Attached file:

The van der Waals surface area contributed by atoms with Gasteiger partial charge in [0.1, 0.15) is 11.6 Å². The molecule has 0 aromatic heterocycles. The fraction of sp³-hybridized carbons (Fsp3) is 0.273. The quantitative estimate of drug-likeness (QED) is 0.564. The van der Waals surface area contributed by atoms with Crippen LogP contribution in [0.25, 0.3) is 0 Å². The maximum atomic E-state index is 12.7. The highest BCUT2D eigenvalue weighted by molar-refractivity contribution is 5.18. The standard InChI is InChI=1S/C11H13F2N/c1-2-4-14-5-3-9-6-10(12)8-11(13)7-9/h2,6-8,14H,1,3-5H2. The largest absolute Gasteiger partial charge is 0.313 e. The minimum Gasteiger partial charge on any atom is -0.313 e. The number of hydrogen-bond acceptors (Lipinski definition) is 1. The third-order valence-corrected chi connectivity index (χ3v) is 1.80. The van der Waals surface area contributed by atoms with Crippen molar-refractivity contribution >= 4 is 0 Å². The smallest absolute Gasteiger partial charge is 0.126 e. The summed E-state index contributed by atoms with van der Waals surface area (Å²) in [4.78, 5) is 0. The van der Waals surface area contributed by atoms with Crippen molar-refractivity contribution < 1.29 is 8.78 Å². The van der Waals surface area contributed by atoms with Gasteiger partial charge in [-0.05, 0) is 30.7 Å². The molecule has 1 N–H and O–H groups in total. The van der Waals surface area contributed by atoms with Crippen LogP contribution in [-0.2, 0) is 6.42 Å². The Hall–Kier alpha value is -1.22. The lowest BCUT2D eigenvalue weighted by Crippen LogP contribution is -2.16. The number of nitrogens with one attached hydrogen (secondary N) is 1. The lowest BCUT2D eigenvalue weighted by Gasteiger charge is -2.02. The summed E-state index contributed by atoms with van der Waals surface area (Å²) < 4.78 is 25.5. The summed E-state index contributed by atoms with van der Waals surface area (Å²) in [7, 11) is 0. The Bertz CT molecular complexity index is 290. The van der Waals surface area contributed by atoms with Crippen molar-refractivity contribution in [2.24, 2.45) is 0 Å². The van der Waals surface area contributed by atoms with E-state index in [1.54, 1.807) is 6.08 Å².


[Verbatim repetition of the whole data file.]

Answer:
The van der Waals surface area contributed by atoms with Gasteiger partial charge in [0.1, 0.15) is 11.6 Å². The molecule has 0 aromatic heterocycles. The fraction of sp³-hybridized carbons (Fsp3) is 0.273. The quantitative estimate of drug-likeness (QED) is 0.564. The van der Waals surface area contributed by atoms with Crippen LogP contribution in [0.25, 0.3) is 0 Å². The maximum atomic E-state index is 12.7. The highest BCUT2D eigenvalue weighted by molar-refractivity contribution is 5.18. The standard InChI is InChI=1S/C11H13F2N/c1-2-4-14-5-3-9-6-10(12)8-11(13)7-9/h2,6-8,14H,1,3-5H2. The largest absolute Gasteiger partial charge is 0.313 e. The minimum Gasteiger partial charge on any atom is -0.313 e. The number of hydrogen-bond acceptors (Lipinski definition) is 1. The third-order valence-corrected chi connectivity index (χ3v) is 1.80. The van der Waals surface area contributed by atoms with Crippen molar-refractivity contribution >= 4 is 0 Å². The smallest absolute Gasteiger partial charge is 0.126 e. The summed E-state index contributed by atoms with van der Waals surface area (Å²) in [4.78, 5) is 0. The van der Waals surface area contributed by atoms with Crippen molar-refractivity contribution < 1.29 is 8.78 Å². The van der Waals surface area contributed by atoms with Gasteiger partial charge in [-0.05, 0) is 30.7 Å². The molecule has 1 N–H and O–H groups in total. The van der Waals surface area contributed by atoms with Crippen LogP contribution in [-0.2, 0) is 6.42 Å². The Hall–Kier alpha value is -1.22. The lowest BCUT2D eigenvalue weighted by Crippen LogP contribution is -2.16. The number of nitrogens with one attached hydrogen (secondary N) is 1. The lowest BCUT2D eigenvalue weighted by Gasteiger charge is -2.02. The summed E-state index contributed by atoms with van der Waals surface area (Å²) < 4.78 is 25.5. The summed E-state index contributed by atoms with van der Waals surface area (Å²) in [7, 11) is 0. The Bertz CT molecular complexity index is 290. The van der Waals surface area contributed by atoms with Crippen molar-refractivity contribution in [2.24, 2.45) is 0 Å². The van der Waals surface area contributed by atoms with E-state index in [1.54, 1.807) is 6.08 Å².